Australian experts say scarce funding for the health budget is being wasted by surgeons continuing to perform open hysterectomies instead of a less invasive procedure.

Every year, around 30,000 Australian women have a hysterectomy.

About 40 per cent of them will undergo an open hysterectomy, which involves a longer stay in hospital and a greater chance of side-effects.

Professor Andreas Obermair from Brisbane’s Greenslopes Hospital says patients who undergo the open procedure have a much longer recovery period and are in more pain after the operation.

He says 50 per cent of women have a vaginal procedure, which is not invasive.

But he says too many women are still undergoing full, open surgery, which has greater risks of infections and readmission to hospital.

Only about 10 per cent of women are offered the minimally invasive, laparoscopic procedure.

“Not a lot of people would have trained in this kind of procedure and I guess there needs to be a new generation of gynaecologists coming through who are more proficient in the new, less invasive procedures that are better for patients,” Professor Obermair said.

He estimates that if the laparoscopic procedure were offered in all cases, the savings to the health system would be enormous.

“We did the numbers and we calculated that straightaway Australia could save $50 million every year,” he said.

Different procedures have pros, cons: Doctor

Dr Stephen Robson, the vice president of the Royal Australian College of obstetricians and gynaecologists, says hysterectomies are much less common these days than 30 years ago.

Dr Robson says the vaginal hysterectomy is the cheapest and least complicated, but he says it is not always appropriate for every patient.

He says both the laparoscopic and abdominal hysterectomies have pros and cons and there are a number of factors that need to be taken into account when deciding which operation to choose.

Brisbane mother Amanda Renton had the minimally invasive procedure after discovering she had a genetic link to breast and ovarian cancer.

Ms Renton says she is pleased with her choice.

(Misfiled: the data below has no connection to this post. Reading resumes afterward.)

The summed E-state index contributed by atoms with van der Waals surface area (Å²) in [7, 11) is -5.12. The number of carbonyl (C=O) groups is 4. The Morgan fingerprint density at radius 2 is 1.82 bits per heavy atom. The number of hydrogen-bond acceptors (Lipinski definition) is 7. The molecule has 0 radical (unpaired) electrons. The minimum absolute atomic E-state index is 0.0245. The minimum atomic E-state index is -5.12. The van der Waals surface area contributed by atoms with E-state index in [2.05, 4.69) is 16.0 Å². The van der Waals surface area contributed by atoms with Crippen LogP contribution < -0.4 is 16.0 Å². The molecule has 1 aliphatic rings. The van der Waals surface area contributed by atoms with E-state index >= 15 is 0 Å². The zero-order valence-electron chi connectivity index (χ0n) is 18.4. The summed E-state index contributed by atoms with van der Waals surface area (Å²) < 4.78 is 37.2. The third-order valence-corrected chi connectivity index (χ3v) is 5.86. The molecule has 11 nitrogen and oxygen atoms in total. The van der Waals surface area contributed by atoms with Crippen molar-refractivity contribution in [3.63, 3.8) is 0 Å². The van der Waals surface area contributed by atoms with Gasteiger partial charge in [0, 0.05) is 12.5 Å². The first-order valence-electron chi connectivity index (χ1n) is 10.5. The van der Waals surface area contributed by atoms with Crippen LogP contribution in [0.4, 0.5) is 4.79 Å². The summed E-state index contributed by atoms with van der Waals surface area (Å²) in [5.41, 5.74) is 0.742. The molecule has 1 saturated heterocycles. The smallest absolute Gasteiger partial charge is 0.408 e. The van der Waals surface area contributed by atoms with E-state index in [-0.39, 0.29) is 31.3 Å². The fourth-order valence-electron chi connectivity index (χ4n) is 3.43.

“It was really good to be honest, much better than I could have expected. It’s been three weeks since the operation and I feel really good,” she said.

Health funding being ‘wasted’, Professor says

Professor Obermair says health funding needs to be used more effectively.

“We could put a lot more effort into training doctors, so they are able to offer minimally invasive procedures. At the moment we are wasting dollars here,” he said.

Associate Professor Nicholas Graves from the Australian Centre for Health Services Innovation at Queensland University of Technology says health funding is scarce and needs to be used wisely.

“In the current economic climate with healthcare resources under so much pressure we really need to be adopting these smart and useful innovations as quickly as possible,” he said.

Professor Graves has analysed the cost effectiveness of the laparoscopic hysterectomy compared to an abdominal hysterectomy for treating early-stage endometrial cancer.

His research found that adopting laparoscopic procedures would result in savings to health services and an increase in health benefits.

While the initial surgery costs are higher for laparoscopic surgery, overall doctors say it ends up being cheaper as patients are less likely to end up back in hospital with side effects and infections.

Here’s a video link to the same issue: http://www.abc.net.au/news/2013-09-24/surgeons-wasting-funding-on-hysterectomies/4978906